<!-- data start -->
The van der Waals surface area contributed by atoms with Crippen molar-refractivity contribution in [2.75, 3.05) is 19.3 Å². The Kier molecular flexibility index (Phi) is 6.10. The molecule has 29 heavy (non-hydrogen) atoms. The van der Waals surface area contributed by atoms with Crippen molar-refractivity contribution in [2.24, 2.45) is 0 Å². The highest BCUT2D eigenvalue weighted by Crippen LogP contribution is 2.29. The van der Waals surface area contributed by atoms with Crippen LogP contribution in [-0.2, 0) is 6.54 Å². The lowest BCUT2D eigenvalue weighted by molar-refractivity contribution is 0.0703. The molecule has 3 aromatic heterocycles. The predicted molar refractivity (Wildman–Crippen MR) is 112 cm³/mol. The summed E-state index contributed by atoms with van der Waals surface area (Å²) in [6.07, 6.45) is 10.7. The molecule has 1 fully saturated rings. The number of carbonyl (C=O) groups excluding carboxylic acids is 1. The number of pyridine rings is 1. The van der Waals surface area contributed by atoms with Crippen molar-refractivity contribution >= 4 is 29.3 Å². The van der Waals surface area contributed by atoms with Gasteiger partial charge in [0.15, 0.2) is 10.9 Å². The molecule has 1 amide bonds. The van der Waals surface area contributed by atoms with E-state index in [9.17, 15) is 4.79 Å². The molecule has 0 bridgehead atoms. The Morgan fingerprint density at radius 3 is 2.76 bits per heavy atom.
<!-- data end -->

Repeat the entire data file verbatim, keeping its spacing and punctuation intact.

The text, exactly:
The van der Waals surface area contributed by atoms with Crippen molar-refractivity contribution in [2.75, 3.05) is 19.3 Å². The Kier molecular flexibility index (Phi) is 6.10. The molecule has 29 heavy (non-hydrogen) atoms. The van der Waals surface area contributed by atoms with Crippen molar-refractivity contribution in [2.24, 2.45) is 0 Å². The highest BCUT2D eigenvalue weighted by Crippen LogP contribution is 2.29. The van der Waals surface area contributed by atoms with Crippen LogP contribution in [-0.2, 0) is 6.54 Å². The lowest BCUT2D eigenvalue weighted by molar-refractivity contribution is 0.0703. The molecule has 3 aromatic heterocycles. The predicted molar refractivity (Wildman–Crippen MR) is 112 cm³/mol. The summed E-state index contributed by atoms with van der Waals surface area (Å²) in [6.07, 6.45) is 10.7. The molecule has 1 fully saturated rings. The number of carbonyl (C=O) groups excluding carboxylic acids is 1. The number of pyridine rings is 1. The van der Waals surface area contributed by atoms with Crippen molar-refractivity contribution >= 4 is 29.3 Å². The van der Waals surface area contributed by atoms with Gasteiger partial charge in [0.15, 0.2) is 10.9 Å². The molecule has 1 amide bonds. The van der Waals surface area contributed by atoms with E-state index in [9.17, 15) is 4.79 Å². The molecule has 0 bridgehead atoms. The Morgan fingerprint density at radius 3 is 2.76 bits per heavy atom.